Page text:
Skip to content


Folders and files

Last commit message
Last commit date

Latest commit



34 Commits

Repository files navigation

konsole: readable, pleasing console output

When you are writing a Python command line tool and your head is on fire because of overly rich frameworks that just don’t click.

An interactive Python session using konsole

konsole is a simple logger built on top of Python's logging framework that prints to standard error and, if the underlying terminal is amenable to it, does so with the judicious use of bold and light type as well as a dash of color. This package's interface stands on its own, no experience or direct interaction with logging required. At the same time, this package plays equally well with other loggers, just leave konsole 🙄 console output to it.

Using konsole

In order to use konsole, you need to go through the usual motions of installing

(venv) project % python3 -m pip install konsole

and then importing the package

import konsole

konsole automatically integrates itself with Python’s logging system the first time the module is imported into an application. Notably, it registers a handler that prints messages to standard error with the root logger, replaces the current logger class with a subclass that supports the detail keyword argument, and enables the capture of Python warnings through the logging system.

konsole's public API follows below. It consists of one function to update the configuration, one function to access the __main__ application logger, and six functions to print messages at different priority levels. konsole includes type annotations, which have been validated with mypy.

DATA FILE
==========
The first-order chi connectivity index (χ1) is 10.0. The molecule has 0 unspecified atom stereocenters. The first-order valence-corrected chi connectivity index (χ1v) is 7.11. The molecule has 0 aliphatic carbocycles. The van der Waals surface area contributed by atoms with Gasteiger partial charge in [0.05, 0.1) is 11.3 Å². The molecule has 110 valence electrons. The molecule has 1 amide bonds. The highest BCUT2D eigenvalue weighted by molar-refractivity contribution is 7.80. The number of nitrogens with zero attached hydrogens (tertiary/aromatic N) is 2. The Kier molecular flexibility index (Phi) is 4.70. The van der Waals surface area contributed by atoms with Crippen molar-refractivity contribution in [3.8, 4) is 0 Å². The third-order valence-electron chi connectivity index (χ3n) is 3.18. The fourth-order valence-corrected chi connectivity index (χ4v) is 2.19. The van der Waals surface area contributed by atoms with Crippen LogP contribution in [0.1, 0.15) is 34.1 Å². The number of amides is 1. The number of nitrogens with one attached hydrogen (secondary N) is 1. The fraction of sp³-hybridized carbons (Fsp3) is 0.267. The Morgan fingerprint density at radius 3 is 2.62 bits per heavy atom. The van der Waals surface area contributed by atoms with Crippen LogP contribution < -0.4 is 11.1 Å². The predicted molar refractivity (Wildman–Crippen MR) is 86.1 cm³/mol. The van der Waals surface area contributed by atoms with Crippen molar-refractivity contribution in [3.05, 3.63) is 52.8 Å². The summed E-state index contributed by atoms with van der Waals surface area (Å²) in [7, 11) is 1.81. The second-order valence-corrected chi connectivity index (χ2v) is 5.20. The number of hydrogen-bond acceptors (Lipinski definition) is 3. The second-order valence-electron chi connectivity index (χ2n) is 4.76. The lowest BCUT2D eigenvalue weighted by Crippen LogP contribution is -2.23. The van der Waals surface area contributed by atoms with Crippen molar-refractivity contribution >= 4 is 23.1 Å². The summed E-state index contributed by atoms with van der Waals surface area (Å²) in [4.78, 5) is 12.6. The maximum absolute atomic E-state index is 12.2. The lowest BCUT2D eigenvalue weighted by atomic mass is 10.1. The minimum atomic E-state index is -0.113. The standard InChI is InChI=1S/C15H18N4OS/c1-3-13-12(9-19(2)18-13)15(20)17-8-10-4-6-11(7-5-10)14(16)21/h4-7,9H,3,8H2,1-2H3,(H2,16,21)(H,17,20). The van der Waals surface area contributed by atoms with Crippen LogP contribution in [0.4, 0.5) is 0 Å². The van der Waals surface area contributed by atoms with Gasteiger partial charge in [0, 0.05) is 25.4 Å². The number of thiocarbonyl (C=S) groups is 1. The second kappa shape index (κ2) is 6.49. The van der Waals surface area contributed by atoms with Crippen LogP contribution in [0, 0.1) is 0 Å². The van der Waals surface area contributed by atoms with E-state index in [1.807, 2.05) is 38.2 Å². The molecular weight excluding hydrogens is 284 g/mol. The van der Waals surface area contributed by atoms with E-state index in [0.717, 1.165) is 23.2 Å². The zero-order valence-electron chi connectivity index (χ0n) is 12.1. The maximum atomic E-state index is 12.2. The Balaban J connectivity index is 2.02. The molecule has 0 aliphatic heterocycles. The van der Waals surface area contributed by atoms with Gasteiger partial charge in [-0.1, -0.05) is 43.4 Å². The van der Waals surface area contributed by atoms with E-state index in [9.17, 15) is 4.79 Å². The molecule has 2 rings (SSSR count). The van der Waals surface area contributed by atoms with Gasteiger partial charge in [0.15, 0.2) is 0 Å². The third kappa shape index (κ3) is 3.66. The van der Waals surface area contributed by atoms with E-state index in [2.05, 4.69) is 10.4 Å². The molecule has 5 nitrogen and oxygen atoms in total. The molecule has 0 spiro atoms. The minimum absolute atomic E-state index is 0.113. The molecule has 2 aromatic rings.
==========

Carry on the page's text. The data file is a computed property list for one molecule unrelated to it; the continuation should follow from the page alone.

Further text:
Configuring konsole

  • Change the minimum level for printing messages and/or the flag for forcing colors on/off.

    def config(
        level: Optional[int] = None,
        use_color: Optional[bool] = None,
        volume: Optional[int] = None,
    ) -> None: ...

    konsole starts out with INFO as minimum level and uses color if standard error is a TTY. The volume argument provides an alternative means for setting the output level, with larger volumes printing more information and 0 corresponding to the `W

Logging Messages

  • Get the __main__ application logger. konsole uses it for writing messages.

    def logger() -> logging.Logger

    The logger, like any other logger created after the initialization of konsole, supports the detail keyword argument (see below).

  • Log a message at the given level.

    def critical(msg: str, *args: object, **kwargs: object) -> None: ...
    def error(msg: str, *args: object, **kwargs: object) -> None: ...
    def warning(msg: str, *args: object, **kwargs: object) -> None: ...
    def info(msg: str, *args: object, **kwargs: object) -> None: ...
    def debug(msg: str, *args: object, **kwargs: object) -> None: ...
    def log(level: int, msg: str, *args: object, **kwargs: object) -> None: ...

    The message string is the first and only mandatory argument. If the message string contains % format specifiers, the necessary values must follow as positional arguments.

    Valid keyword arguments include those supported by Python's logging framework, notably exc_info for including an exception's stacktrace. They also include detail for supplemental data. konsole prints the mapping, sequence, or scalar value on separate, indented lines after the message but before an exception's stacktrace.

    konsole defines ALL CAPS constants, e.g., WARNING, for the five levels above. They have the same values as the corresponding constants in Python's logging package.

© 2022 Robert Grimm. Subject to Apache 2.0 license. On GitHub. On PyPI.